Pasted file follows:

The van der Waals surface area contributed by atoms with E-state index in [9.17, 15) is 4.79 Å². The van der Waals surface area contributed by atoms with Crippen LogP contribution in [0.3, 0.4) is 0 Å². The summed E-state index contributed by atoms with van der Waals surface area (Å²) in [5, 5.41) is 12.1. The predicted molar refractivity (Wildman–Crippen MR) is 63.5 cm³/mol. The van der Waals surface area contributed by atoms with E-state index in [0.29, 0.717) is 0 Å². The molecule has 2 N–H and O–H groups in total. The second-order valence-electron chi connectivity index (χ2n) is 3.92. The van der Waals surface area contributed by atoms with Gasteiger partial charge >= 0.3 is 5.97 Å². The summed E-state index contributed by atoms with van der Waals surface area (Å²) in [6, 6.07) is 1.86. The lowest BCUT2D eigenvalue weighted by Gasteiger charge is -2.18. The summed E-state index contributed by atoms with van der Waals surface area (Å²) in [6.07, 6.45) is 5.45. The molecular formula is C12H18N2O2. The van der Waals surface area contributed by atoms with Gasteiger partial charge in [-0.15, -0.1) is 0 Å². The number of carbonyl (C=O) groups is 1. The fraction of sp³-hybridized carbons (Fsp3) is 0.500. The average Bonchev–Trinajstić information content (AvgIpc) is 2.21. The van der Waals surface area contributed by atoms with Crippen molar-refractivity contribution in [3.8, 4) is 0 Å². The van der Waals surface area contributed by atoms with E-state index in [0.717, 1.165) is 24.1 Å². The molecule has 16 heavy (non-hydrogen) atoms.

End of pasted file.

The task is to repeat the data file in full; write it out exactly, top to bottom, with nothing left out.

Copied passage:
The van der Waals surface area contributed by atoms with E-state index in [9.17, 15) is 4.79 Å². The van der Waals surface area contributed by atoms with Crippen LogP contribution in [0.3, 0.4) is 0 Å². The summed E-state index contributed by atoms with van der Waals surface area (Å²) in [5, 5.41) is 12.1. The predicted molar refractivity (Wildman–Crippen MR) is 63.5 cm³/mol. The van der Waals surface area contributed by atoms with E-state index in [0.29, 0.717) is 0 Å². The molecule has 2 N–H and O–H groups in total. The second-order valence-electron chi connectivity index (χ2n) is 3.92. The van der Waals surface area contributed by atoms with Gasteiger partial charge >= 0.3 is 5.97 Å². The summed E-state index contributed by atoms with van der Waals surface area (Å²) in [6, 6.07) is 1.86. The lowest BCUT2D eigenvalue weighted by Gasteiger charge is -2.18. The summed E-state index contributed by atoms with van der Waals surface area (Å²) in [6.07, 6.45) is 5.45. The molecular formula is C12H18N2O2. The van der Waals surface area contributed by atoms with Gasteiger partial charge in [-0.15, -0.1) is 0 Å². The number of carbonyl (C=O) groups is 1. The fraction of sp³-hybridized carbons (Fsp3) is 0.500. The average Bonchev–Trinajstić information content (AvgIpc) is 2.21. The van der Waals surface area contributed by atoms with Crippen molar-refractivity contribution in [3.8, 4) is 0 Å². The van der Waals surface area contributed by atoms with E-state index in [0.717, 1.165) is 24.1 Å². The molecule has 16 heavy (non-hydrogen) atoms.